We’re back, baby! Everyone’s favorite wishy washy Superman is back for season 2! Unlike last year, due to DC Universe, it is easy to stream along with me, and I’d encourage you to do so. Let’s dig right in.
1. New Lois
Noel Neill joins the show this season as Lois Lane, replacing Phyllis Coates, who played Lane in the first season. Neill had played Lois in the first two Superman serials, alongside Kirk Alyn. The two later cameo’d as Lois Lane’s parents in the 1978 Superman film, and Neill would pop up in guest roles in both a 1991 Superboy episode as well as in Superman Returns, playing Lex Luthor’s dying wife.
She is a slightly warmer presence on screen than Coates was, but not by much. Lois here is still the brassy, take charge woman she was in the first season.
2. Cold shit
“Five Minutes to Doom” sees Lois essentially belittle a man on death row because of her faultless belief in the judicial system. Like so many episodes of this show, Lois can be very tough, but then buckles like a belt with the smallest bit of evidence. In this case, that evidence is a man, called by the framer of the death row inmate, who manages to build a bomb, find Lois and Clark’s car while they are driving, hitchhike, be picked up by them, plant the bomb, and only survive because Clark throws himself out of the car to avoid the bomb. (Why couldn’t he just throw it?)
In “The Big Squeeze,” we get another story involving prison, this time with an ex-convict being blackmailed so his employer doesn’t find out he was in jail. This seems both a little irresponsible – didn’t you have to disclose a criminal past? – and also a little silly as to why he doesn’t just go to the police with this blackmail situation. But again, as soon as everyone finds out he’s an ex-con, aside from the Daily Planet staff, everyone spits on this guy and tells him he’s shit.
3. Surprisingly good acting
In “Five Minutes to Doom,” Dabbs Greer played Joe Winters, the convicted felon, and the guy has some pretty serious acting chops for Adventures of Superman. It turns out he was Reverend Robert Alden on Little House on the Prairie, so it is clear I wasn’t his only fan. He plays the role sadly, but with dignity, and never goes over the top, though it would be very, very easy to do so.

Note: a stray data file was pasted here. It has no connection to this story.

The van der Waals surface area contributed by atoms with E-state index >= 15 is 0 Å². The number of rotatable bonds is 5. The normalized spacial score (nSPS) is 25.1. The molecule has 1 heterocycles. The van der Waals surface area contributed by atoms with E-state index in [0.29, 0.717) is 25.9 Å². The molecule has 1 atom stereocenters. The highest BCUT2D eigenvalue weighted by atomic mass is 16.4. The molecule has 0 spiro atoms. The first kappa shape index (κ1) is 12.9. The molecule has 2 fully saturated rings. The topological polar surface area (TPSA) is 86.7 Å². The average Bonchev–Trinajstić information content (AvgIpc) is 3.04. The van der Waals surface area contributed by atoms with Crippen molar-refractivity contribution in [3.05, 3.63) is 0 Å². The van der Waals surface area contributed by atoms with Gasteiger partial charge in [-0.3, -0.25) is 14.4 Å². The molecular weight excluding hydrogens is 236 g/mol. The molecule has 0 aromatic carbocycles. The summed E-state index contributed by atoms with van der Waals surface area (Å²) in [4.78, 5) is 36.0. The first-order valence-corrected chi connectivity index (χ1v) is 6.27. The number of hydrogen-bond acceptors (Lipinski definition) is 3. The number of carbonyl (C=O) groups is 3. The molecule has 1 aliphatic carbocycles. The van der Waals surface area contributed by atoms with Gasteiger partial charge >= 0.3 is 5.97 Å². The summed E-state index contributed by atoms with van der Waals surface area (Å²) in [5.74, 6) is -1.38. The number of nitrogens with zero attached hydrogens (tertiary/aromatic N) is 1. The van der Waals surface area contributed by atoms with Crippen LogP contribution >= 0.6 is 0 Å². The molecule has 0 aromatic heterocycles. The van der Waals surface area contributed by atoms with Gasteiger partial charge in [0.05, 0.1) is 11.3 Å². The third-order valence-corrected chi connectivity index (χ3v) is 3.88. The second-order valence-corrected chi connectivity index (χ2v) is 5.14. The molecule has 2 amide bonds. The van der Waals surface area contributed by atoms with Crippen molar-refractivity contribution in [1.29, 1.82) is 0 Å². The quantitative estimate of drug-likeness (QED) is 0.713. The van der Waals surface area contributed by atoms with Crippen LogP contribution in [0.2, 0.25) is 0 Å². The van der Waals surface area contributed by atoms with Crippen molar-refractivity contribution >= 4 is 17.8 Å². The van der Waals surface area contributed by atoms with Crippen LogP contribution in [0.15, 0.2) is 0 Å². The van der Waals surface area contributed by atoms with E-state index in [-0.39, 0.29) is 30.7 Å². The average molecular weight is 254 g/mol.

This episode also features the best acting thus far from Jack Larson, who plays Jimmy Olsen. For once, Jimmy has a good idea, and he plays a bumbling vacuum cleaner salesman to get ripped up files out of a trashcan. How he got a) the vacuum and b) such a plausibly delivered speech on the benefits of said vacuum so fast are a little puzzling, but hey, maybe Jimmy helped Del Close develop modern improv, and that’s why he was so quick on his feet. Who knows?
In “The Big Squeeze,” Dan Grayson, the ex-con, is played by Hugh Beaumont, aka Ward Cleaver on Leave It To Beaver. Again, there’s a very subtle, underplayed performance, which contrasts with how almost all the regulars on this show just shout back and forth to each other.
4. Wayne and Grayson
In “Five Minutes to Doom,” the evil businessman’s last name is Wayne. In “The Big Squeeze,” the ex-con’s last name is Grayson. Could it be coincidence? Sure, I guess so, but it’s interesting that two of the other DC heroes would have their last names included in these episodes. We’ll see if next week has Mr. Hall, Mr. Scott, or Mr. Garrick.
5. Superman sure asks for help a lot
I talked about this a lot last season, but it’s amazing how little Superman does in this show. He comes upon a knocked out night watchman, and instead of flying him to a hospital, he simply calls an ambulance. (And before you get on me about concussed folks shouldn’t fly, I know that, but Superman doesn’t have a pressurized cabin or flys at 30,000 feet) Throughout all of these episodes, Superman only really pushes himself to do anything close to maximum effort when it means breaking through a wall, which he does often, and with glee.